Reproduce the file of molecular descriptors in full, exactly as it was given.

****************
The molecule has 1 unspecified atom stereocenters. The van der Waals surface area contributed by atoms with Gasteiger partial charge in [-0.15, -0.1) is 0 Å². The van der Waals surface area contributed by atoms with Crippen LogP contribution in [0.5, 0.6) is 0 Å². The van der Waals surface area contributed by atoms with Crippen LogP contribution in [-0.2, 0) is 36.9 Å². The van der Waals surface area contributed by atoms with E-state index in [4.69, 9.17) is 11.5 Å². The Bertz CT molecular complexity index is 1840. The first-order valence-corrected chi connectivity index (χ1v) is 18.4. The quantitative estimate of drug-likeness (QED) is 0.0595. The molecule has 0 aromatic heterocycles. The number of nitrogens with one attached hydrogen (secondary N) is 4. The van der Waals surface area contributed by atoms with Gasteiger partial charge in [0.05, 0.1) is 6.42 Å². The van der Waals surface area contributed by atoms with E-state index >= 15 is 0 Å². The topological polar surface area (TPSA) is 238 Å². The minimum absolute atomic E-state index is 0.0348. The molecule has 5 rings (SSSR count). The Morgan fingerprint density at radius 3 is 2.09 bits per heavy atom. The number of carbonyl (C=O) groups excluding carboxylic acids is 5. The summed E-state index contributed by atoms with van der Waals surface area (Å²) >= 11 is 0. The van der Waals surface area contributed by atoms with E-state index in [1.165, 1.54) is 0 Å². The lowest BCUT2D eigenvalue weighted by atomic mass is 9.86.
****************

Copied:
The molecule has 1 unspecified atom stereocenters. The van der Waals surface area contributed by atoms with Gasteiger partial charge in [-0.15, -0.1) is 0 Å². The van der Waals surface area contributed by atoms with Crippen LogP contribution in [0.5, 0.6) is 0 Å². The van der Waals surface area contributed by atoms with Crippen LogP contribution in [-0.2, 0) is 36.9 Å². The van der Waals surface area contributed by atoms with E-state index in [4.69, 9.17) is 11.5 Å². The Bertz CT molecular complexity index is 1840. The first-order valence-corrected chi connectivity index (χ1v) is 18.4. The quantitative estimate of drug-likeness (QED) is 0.0595. The molecule has 0 aromatic heterocycles. The number of nitrogens with one attached hydrogen (secondary N) is 4. The van der Waals surface area contributed by atoms with Gasteiger partial charge in [0.05, 0.1) is 6.42 Å². The van der Waals surface area contributed by atoms with E-state index >= 15 is 0 Å². The topological polar surface area (TPSA) is 238 Å². The minimum absolute atomic E-state index is 0.0348. The molecule has 5 rings (SSSR count). The Morgan fingerprint density at radius 3 is 2.09 bits per heavy atom. The number of carbonyl (C=O) groups excluding carboxylic acids is 5. The summed E-state index contributed by atoms with van der Waals surface area (Å²) >= 11 is 0. The van der Waals surface area contributed by atoms with E-state index in [1.165, 1.54) is 0 Å². The lowest BCUT2D eigenvalue weighted by atomic mass is 9.86.